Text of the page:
During the 2019 novel coronavirus disease (COVID-19) outbreak in northern Spain, people with chronic disease experienced greater anxiety and depression than those without chronic disease, according to findings published in The American Journal of Geriatric Psychiatry. However, levels of anxiety, depression, and stress symptoms were relatively low across the sample.
COVID-19 has disproportionately affected vulnerable populations, including older adults and people with chronic illness. Mental health concerns are also more common in people with chronic illness, and isolation may pose serious problems for older adults.
Maitane P. Gorrochategi, PhD, of the University of Basque Country, Leioa, Spain, and colleagues conducted an exploratory descriptive study with an elderly population over age 60 years (N=290; 62.1% women). Overall, 32.8% had a chronic illness, and 63.4% of the sample were aged ≥66 years. The researchers used the Depression Anxiety and Stress Scale-21 (DASS-21) to assess stress, anxiety and depression on a 5-point scale.
The majority of older adults in the sample did not report any depression, anxiety, or stress symptoms, and almost no respondents indicated severe or extremely severe symptoms. Older adults with chronic disease experienced greater depression (U, 8271.50; P =.029; r, .08) and anxiety (U, 7770.00; P =.001; r, .13) symptoms than those without chronic illness.
Individuals aged 60 to 65 years with chronic disease had higher levels of depression (U, 31.54; P =.034) and anxiety (U, 4.115; P <.001) than those without chronic disease. However, individuals aged 66 years and older without chronic illness had higher levels of anxiety than those aged 60 to 65 years with chronic illness (U, 39.415; P <.001). Furthermore, the sample aged 66 years and over with chronic illness experienced more anxiety than people in the younger group (age 60-65 years) who also had chronic illness (U, 28.633; P =.03). Men with chronic disease were also found to experience more anxiety than women with chronic disease (U, 29.28; P <.001).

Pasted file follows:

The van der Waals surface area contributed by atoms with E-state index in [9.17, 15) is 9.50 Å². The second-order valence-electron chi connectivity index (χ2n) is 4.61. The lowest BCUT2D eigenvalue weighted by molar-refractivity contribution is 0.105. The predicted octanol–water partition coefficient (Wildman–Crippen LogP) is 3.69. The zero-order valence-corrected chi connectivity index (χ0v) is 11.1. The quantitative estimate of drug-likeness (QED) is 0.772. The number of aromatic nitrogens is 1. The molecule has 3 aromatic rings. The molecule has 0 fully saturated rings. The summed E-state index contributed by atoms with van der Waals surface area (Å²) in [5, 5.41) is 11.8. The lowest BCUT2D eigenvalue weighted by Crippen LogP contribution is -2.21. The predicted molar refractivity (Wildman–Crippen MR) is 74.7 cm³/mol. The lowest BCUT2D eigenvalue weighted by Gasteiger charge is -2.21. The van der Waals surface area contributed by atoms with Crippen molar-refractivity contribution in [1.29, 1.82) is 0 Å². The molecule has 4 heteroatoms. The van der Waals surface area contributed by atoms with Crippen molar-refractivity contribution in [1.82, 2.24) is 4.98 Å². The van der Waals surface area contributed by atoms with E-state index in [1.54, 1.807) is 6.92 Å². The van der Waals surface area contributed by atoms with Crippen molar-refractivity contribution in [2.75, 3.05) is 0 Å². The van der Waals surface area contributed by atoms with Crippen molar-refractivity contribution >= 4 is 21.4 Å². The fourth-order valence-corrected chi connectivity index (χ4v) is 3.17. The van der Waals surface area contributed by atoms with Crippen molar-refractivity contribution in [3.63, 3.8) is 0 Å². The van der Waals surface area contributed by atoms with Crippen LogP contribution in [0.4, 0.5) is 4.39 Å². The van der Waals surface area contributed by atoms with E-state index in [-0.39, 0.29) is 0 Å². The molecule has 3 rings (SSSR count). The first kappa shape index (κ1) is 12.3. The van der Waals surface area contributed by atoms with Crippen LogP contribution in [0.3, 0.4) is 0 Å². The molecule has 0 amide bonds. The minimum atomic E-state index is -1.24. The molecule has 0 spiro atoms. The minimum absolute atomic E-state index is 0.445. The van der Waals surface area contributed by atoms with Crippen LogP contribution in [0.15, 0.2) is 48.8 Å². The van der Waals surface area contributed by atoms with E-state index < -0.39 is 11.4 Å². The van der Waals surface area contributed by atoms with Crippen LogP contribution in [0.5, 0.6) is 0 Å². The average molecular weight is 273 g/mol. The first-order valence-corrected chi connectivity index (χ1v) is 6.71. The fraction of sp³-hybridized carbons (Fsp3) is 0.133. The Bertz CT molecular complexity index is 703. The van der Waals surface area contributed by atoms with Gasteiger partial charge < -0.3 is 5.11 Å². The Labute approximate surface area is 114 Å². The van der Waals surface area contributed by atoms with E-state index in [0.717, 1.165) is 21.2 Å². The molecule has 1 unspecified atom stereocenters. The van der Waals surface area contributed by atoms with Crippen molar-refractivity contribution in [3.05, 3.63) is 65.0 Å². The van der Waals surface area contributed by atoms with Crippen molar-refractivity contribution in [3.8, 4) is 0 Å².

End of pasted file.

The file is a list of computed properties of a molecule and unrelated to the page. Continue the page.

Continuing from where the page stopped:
The study was limited by the lack of data on specific chronic diseases and reliance on self-report measures for the analyses.
The researchers concluded, “it is vitally important to safeguard the mental health of older people, particularly those who suffer from chronic diseases. In particular, there is a need to provide these vulnerable members of the population with psychosocial interventions.”
Gorrochategi MP, Munitis AE, Santamaria MD, Etxebarria NO. Stress, anxiety, and depression in people aged over 60 in the COVID-19 outbreak in a sample collected in Northern Spain. The American Journal of Geriatric Psychiatry 2020
This article originally appeared on Psychiatry Advisor